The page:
Professors want rules to prevent students from vaping in class
Although there are prohibitions against vaping in public institutions, specifically on school campuses, professors are taking additional steps to ensure students do not vape in their classrooms.
As the number of people who use electronic cigarettes climbs by the day, the percentage of young adults addicted to e-cigarettes is rising to epidemic proportions.
“If someone is in class trying to pay attention and take notes and there is someone in the corner hitting their vape and blowing clouds into the air, or even trying to hide it, it’s going to take away from their time in class,” said architecture junior John Sirrieh.
Professors have begun to explicitly prohibit vaping in their syllabus, taking action against those vaping in class due to students’ widespread use.
Andrew Pegoda, a professor at UH since 2008, had an incident with a student vaping during one of his lectures earlier this fall.
“As far as disciplinary action goes, there is no policy that UH has about how that should be handled,” Pegoda said. “But instructors can say it’s inappropriate behavior and that would be grounds for removal from a class, and that’s not something I’d want to happen.”
Aside from a vaporizer device in the classroom being distracting and disrespectful to both the professor and fellow classmates, it has the potential to be harmful.
The American Lung Association states that harmful chemicals such as formaldehyde, benzene and other carcinogens have been found in the vapor of e-cigarettes. And although the secondhand vapor of e-cigarettes is less harmful than the secondhand smoke of a traditional cigarette, being exposed to these carcinogens is still dangerous.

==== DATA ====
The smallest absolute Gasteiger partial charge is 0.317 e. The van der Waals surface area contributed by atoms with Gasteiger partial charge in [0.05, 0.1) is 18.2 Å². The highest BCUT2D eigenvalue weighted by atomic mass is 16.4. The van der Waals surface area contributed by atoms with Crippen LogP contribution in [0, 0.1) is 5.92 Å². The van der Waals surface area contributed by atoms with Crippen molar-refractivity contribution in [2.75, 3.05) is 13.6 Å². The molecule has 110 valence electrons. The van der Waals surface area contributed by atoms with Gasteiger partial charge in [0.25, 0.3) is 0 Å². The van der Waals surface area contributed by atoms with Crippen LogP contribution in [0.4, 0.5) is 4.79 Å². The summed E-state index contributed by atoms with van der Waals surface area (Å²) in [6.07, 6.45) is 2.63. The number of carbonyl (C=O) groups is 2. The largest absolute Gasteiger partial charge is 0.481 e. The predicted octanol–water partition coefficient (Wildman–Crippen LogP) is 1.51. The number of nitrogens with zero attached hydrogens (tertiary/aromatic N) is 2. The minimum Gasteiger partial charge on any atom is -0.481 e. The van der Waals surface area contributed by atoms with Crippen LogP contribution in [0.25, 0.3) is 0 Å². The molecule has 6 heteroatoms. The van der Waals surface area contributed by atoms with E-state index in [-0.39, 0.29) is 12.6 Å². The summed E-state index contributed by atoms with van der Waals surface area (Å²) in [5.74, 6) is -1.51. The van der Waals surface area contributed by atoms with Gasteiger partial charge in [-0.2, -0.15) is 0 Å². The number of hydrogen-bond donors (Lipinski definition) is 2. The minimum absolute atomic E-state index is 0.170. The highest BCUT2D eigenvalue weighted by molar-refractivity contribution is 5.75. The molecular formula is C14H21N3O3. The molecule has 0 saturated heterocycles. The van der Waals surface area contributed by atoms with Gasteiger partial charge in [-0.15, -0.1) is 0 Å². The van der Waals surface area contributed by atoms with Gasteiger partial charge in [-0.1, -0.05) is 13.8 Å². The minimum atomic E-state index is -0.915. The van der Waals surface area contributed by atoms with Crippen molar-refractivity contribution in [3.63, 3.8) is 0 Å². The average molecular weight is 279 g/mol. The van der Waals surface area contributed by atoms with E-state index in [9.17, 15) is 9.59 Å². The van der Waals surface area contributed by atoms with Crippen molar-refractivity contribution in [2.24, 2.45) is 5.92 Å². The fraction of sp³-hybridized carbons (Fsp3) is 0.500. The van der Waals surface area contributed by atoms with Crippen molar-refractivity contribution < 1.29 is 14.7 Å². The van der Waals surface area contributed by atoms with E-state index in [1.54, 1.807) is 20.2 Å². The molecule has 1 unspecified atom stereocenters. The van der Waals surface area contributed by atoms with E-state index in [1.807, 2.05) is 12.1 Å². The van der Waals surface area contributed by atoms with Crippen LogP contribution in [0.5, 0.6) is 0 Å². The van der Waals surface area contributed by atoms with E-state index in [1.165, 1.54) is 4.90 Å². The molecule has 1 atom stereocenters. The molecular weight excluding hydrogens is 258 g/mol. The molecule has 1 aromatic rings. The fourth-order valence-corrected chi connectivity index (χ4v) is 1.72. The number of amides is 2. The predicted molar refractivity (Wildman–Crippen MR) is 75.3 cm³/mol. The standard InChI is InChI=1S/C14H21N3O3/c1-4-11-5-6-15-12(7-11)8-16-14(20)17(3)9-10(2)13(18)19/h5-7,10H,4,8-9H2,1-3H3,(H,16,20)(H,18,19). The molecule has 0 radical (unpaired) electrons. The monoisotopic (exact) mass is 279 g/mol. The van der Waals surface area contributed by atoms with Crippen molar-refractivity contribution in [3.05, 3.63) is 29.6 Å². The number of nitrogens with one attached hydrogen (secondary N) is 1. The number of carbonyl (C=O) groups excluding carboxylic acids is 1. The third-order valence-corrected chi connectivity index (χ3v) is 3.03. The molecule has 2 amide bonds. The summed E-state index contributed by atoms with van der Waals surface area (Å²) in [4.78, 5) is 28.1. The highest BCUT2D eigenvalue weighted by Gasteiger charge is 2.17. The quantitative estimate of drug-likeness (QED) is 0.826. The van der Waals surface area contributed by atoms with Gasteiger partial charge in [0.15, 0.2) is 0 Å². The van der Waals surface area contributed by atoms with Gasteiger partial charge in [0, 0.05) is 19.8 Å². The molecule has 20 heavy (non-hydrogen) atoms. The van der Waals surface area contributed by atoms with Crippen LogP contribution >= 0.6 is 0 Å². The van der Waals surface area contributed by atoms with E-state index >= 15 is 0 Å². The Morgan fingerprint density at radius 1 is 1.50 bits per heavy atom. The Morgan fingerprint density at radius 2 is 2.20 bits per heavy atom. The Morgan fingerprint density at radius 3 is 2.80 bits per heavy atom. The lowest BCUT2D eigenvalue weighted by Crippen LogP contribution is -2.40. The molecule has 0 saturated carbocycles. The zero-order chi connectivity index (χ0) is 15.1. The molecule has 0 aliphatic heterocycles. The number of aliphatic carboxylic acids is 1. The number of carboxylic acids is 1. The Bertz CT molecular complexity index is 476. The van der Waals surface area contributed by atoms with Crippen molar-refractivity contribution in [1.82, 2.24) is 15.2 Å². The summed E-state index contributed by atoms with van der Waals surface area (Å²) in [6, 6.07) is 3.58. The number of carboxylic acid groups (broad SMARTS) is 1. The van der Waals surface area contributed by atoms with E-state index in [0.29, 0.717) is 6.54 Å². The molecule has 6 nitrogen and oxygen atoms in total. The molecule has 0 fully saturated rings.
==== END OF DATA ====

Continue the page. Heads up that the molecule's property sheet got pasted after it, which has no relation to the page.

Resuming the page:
“If somebody is being exposed to that secondhand, yes, certainly you could be getting that stuff on your skin and potentially in your airway,” said Dr. Jason Robinson, who is studying the effects of electronic vapes at the University of Texas, MD Anderson Cancer Center. “The bottom line is we don’t know what the potential ramifications are.”
There are toxic chemicals found in the juice and vapor of an electronic cigarette. Since a large majority of these products are made overseas, it is difficult to determine what goes into what is manufactured.
It is possible that there are more harmful chemicals in these products than we are currently aware of. Since vaping is a relatively new trend, scientists have limited knowledge of the long-term effects that may incur.
“My mother’s grandparents died of lung cancer from smoking, so I feel like vaping is pretty much the same thing,” said architecture junior Hannah Montalvo. “It says it’s less (harmful), but it has just as much nicotine in them as cigarettes.”
UH has expanded its no-tobacco policy to include electronic cigarettes, but some faculty members believe that is not enough.
“I think something that would help is some kind of regular email reminders,” Pegoda said. “More signs around campus would be helpful because that would let campus visitors know about the policy and remind students (that UH is tobacco-free).”
The rules and regulations at UH, though present, do not rid the campus of e-cigarettes, vapes or other devices. Professors and doctors alike want more safety in regards to secondhand e-smoke.
“The best thing would be if students would just be considerate enough to not vape or use those products in class because other students could have sensitivities and it’s simply against the rules,” Pegoda said.